Have you noticed that as your child gets bigger the price of nappies goes up and UP? Pull-up training pants are no-different, and sure enough the last diaper you need to buy for your little one will be the most expensive. Now that my daughter is nearly ready to start potty training I’ve taken notice. Nearly a dollar every time she has an “accident!” There are actually a number of benefits to sewing the cloth training pants yourself.
Benefits of Cloth Pull-Ups
- Your toddler knows they are Big Girl/Big Boy pants and can get excited about wearing them
- There are no super-absorbent polymer chemicals (SAP), designed to pull moisture away from your baby’s skin (this is great for diapers, but not so good when you want your child to be able to ‘feel’ it when they are wet – a necessary sensation for potty-training)
- Your toddler will have a soft, natural fibre next to their skin
- It’s better for the environment (it takes up to 500 years for a disposable diaper to decompose in landfill)
- Although you pay more for each cloth pair compared to disposables, you will likely pay significantly less over the course of the time it takes to complete potty training
- You can customise the size and absorbency
- They are much cuter than disposable nappies
What You Need to Sew Training Pants
- A good pattern (we recommend the Babyville Boutique Totally Trainers Pattern)
- Fabric for the outer layer (you can use a soft material like cotton knit or fleece, or you can use a waterproof but breathable fabric like PUL)
- Fabric for the inner layer and soaker (fleece, flannel or velour)
- Fold-over elastic for the waistband
- Either fold-over elastic or braided elastic for the leg openings
- A ball-point sewing machine needle (size 9 or 10) and good quality polyester thread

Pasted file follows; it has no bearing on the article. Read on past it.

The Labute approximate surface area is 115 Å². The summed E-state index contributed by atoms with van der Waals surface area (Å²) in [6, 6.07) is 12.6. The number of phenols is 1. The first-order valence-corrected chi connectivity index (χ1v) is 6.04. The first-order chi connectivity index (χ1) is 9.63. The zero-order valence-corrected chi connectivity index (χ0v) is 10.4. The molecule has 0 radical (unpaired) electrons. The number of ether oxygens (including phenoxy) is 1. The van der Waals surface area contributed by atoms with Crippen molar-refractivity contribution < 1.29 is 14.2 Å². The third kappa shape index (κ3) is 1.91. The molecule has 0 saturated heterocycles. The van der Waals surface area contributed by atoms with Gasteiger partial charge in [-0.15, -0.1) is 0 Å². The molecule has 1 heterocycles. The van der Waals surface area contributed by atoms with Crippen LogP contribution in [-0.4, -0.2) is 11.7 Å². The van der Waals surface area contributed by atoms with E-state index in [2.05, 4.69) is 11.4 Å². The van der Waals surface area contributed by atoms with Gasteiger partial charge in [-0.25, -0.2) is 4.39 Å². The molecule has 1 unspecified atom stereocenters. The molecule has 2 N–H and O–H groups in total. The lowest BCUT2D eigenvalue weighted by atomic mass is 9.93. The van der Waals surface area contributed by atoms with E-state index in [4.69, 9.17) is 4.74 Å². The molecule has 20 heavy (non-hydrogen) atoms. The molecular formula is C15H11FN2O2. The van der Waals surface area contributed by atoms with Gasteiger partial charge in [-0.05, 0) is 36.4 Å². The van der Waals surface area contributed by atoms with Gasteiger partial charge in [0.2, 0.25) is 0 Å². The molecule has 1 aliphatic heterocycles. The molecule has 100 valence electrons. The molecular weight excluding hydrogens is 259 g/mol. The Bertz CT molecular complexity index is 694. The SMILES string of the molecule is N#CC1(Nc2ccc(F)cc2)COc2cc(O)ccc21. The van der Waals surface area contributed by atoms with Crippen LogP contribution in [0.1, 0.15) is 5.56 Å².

A Few Tips
- Trace your pattern and markings onto a paper template so that you can reuse all sizes of the original pattern or make alterations to your template
- If you are using the waterproof PUL fabric, remember that in order to stay waterproof you must ensure you don’t poke holes in it when sewing. If you must use pins only use them in the seam allowance
- You can either use bull clips (from a stationery store) or Clover Wonder Clips to hold your fabric together as an alternative to pins. Just pull them out as you sew, like you would pins.
- To get the correct size of elastic use your child’s actual measurements for the waist
- If you combine the two elastic measurements so that you sew the leg openings with just one type: add the two sizes together and subtract the seam allowance. Therefore, the size should be 11″ for small, 12-1/4″ for medium, 14-3/16″ for large
- Anytime you sew with elastic (or knits that are meant to stretch) you need to use a stitch that has some stretch in it. I recommend using either the 3-step zigzag, or the regular zigzag. If you are sewing with a stretchy knit, for your seams you can use either the stretch-stitch (it looks like a lightning bolt) or a twin needle with a straight stitch (it looks like two parallel straight stitches on the front and one zigzag along the back)
- I found that my braided elastic stretched a bit as I sewed it in. I had to cut my elastic a little bit shorter than the guidelines so that they fit. Customise any part of the pattern so that it fits your child loosely enough to pull on and off but tight enough to contain the leaks
- I’m of the opinion that underwear should be tight at the groin area and not so tight at the hip area for the best comfort, so when you’re sewing in the full elastic leg opening make sure you stretch a little bit more in the middle than on the ends
I had enough PUL fabric to make 7 pairs of training pants for my toddler. I think they are pretty adorable and she was so excited after I made the first pair that she ran around the house waving it over her head. I chose to use PUL for the outer layer and the inner layer and soaker were cotton diaper flannel. I tried a few different methods (the pattern booklet describes 4 different ways to make them) before settling on the method that I liked the best. I have also used sports mesh fabric for the inner layer (not the soaker layer) with great results. I found that the sports mesh is really stain resistant and doesn’t pill like the flannel can.
*UPDATE: we now have soft and absorbent bamboo fleece that makes for great soakers.